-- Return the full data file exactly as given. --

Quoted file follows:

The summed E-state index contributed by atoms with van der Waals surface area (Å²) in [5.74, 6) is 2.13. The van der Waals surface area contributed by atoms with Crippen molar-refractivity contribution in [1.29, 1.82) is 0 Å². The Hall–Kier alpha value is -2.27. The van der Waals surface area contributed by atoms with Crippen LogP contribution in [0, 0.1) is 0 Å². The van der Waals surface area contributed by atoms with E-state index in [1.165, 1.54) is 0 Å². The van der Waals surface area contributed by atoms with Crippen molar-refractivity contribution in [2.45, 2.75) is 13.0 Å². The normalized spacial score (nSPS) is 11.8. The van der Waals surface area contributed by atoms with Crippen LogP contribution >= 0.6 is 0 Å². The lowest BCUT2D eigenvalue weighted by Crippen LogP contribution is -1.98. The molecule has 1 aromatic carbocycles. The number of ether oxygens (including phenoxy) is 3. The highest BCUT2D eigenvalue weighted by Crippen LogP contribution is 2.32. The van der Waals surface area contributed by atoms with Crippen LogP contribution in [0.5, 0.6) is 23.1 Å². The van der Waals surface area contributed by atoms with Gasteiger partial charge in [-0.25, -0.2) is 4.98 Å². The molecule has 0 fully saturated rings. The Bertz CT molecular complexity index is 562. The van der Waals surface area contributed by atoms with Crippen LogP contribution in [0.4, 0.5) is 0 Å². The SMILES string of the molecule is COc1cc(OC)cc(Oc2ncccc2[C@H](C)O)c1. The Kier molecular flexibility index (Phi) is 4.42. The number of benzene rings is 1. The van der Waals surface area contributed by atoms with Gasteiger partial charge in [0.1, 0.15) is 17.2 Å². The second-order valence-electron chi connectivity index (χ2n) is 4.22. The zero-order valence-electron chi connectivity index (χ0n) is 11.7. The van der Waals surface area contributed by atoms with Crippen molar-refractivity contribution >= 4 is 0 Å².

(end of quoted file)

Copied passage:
The summed E-state index contributed by atoms with van der Waals surface area (Å²) in [5.74, 6) is 2.13. The van der Waals surface area contributed by atoms with Crippen molar-refractivity contribution in [1.29, 1.82) is 0 Å². The Hall–Kier alpha value is -2.27. The van der Waals surface area contributed by atoms with Crippen LogP contribution in [0, 0.1) is 0 Å². The van der Waals surface area contributed by atoms with E-state index in [1.165, 1.54) is 0 Å². The van der Waals surface area contributed by atoms with Crippen molar-refractivity contribution in [2.45, 2.75) is 13.0 Å². The normalized spacial score (nSPS) is 11.8. The van der Waals surface area contributed by atoms with Crippen LogP contribution >= 0.6 is 0 Å². The lowest BCUT2D eigenvalue weighted by Crippen LogP contribution is -1.98. The molecule has 1 aromatic carbocycles. The number of ether oxygens (including phenoxy) is 3. The highest BCUT2D eigenvalue weighted by Crippen LogP contribution is 2.32. The van der Waals surface area contributed by atoms with Crippen LogP contribution in [0.5, 0.6) is 23.1 Å². The van der Waals surface area contributed by atoms with Gasteiger partial charge in [-0.25, -0.2) is 4.98 Å². The molecule has 0 fully saturated rings. The Bertz CT molecular complexity index is 562. The van der Waals surface area contributed by atoms with Crippen LogP contribution in [0.4, 0.5) is 0 Å². The SMILES string of the molecule is COc1cc(OC)cc(Oc2ncccc2[C@H](C)O)c1. The Kier molecular flexibility index (Phi) is 4.42. The number of benzene rings is 1. The van der Waals surface area contributed by atoms with Gasteiger partial charge in [0.1, 0.15) is 17.2 Å². The second-order valence-electron chi connectivity index (χ2n) is 4.22. The zero-order valence-electron chi connectivity index (χ0n) is 11.7. The van der Waals surface area contributed by atoms with Crippen molar-refractivity contribution >= 4 is 0 Å².